The prices of goods and services fluctuate over time, but when the numbers start moving up or down in the same direction at an accelerating rate, they may signal an inflationary or deflationary trend that can shock an economy.
The Consumer Price Index (CPI), an important gauge of U.S. prices, provides a monthly indication of their overall trend. The U.S. Department of Labor's Bureau of Labor Statistics (BLS) releases the CPI data for each month during the second week of the following month, though the precise date varies. (A release schedule is available on the BLS website, and the next release date is stated in each report.)
According to BLS, the CPI "measures inflation as experienced by consumers in their day-to-day living expenses." The index tracks changes in the prices paid for a representative basket of consumer goods and services.
The CPI report is widely watched; inflation plays a big role in economic decision-making including the Federal Reserve's interest rate policy, Wall Street trading, and the plans of major banks and corporations. Individual investors can also benefit from a close examination of consumer price trends.
How the CPI Is Constructed
The headline number in the CPI report measures change in the index for all urban consumers, a category that covers 93% of the U.S. population. That index is also known as CPI-U.
A subset covering 29% of the U.S. population and known as CPI-W tracks price changes for urban wage earners and clerical workers, and is used to determine the cost of living adjustment for recipients of Social Security and other federal benefits.
Also included is a chained CPI index (C-CPI-U), which seeks to adjust for the effect of substitution between product categories as consumers opt for alternatives to those with the fastest rising prices.
The CPI is based on the prices of about 80,000 goods and services collected each month in 75 urban areas from 23,000 retail outlets and service providers and 8,000 rental housing units. BLS groups the price data by 211 product and service categories, and adjusts each category's relative weight in the index every two years based on recent consumer spending patterns.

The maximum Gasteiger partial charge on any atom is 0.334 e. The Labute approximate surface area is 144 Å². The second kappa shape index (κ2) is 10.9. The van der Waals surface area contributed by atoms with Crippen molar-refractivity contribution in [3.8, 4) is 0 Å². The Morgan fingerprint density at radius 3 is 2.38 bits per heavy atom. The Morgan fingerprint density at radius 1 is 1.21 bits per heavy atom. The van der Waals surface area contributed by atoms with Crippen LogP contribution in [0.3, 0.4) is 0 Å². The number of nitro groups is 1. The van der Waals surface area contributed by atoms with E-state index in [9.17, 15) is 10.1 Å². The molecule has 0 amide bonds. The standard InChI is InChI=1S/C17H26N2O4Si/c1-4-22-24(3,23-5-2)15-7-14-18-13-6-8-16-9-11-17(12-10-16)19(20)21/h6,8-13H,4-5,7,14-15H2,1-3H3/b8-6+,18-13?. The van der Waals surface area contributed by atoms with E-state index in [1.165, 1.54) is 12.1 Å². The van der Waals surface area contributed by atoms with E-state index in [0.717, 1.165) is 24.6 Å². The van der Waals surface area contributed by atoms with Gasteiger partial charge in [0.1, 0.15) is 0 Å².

The CPI uses a commodity and services survey that gathers about 94,000 prices per month, approximately two-thirds of them collected by survey workers during visits to stores and other establishments. Prices for some product categories, notably gasoline and other motor fuels, come from outside data providers. Housing, which accounted for more than 42% of the overall CPI as of March 2022, uses rental price data from a separate survey to estimate housing rents as well as the value of shelter for homeowners.
Some Uses of the CPI
The CPI-W is used to index cost-of-living adjustments for more than 70 million Social Security and Supplemental Security Income beneficiaries as well as more than 41 million recipients of federal aid under the Supplemental Nutrition Assistance Program (also known as SNAP, or food stamps).
The index affects payments to millions of military and federal civilian retirees, and the pay of workers covered by collective bargaining agreements with cost-of-living adjustments. In addition, CPI-W is used to adjust income tax brackets to prevent bracket creep, and to set the cost of school lunches.
CPI data is used to adjust for effects of inflation in data series on retail sales, hourly and weekly earnings and the national income and product accounts.
Using the CPI as an Inflation Hedge
Excessive inflation poses a danger to economic growth and can also hit the prices of financial assets, stocks as well as bonds.
The CPI allows investors to curb those risks with securities that benefit from inflation. While inflation hurts most fixed-income investments by eroding the present value of future interest payments, it's not an issue for Treasury Inflation Protected Securities (TIPS), which are sold by the U.S. government and adjust their coupon payments based on changes in the CPI.
Sophisticated investors seeking to profit from inflation or simply hedge it can also purchase an inflation swap, a derivatives contract providing for payments based on changes in the CPI. The pricing of such contracts can also shed light on the consensus inflation expectations.
The Bottom Line
The CPI is among the most important and widely watched economic indicators, and it's the best-known inflation measure. The CPI is used to adjust wages, retirement benefits, tax brackets, and other important economic indicators. Inflation-protected securities and derivatives contracts based on the CPI can help investors assess and control the risks of inflation and deflation.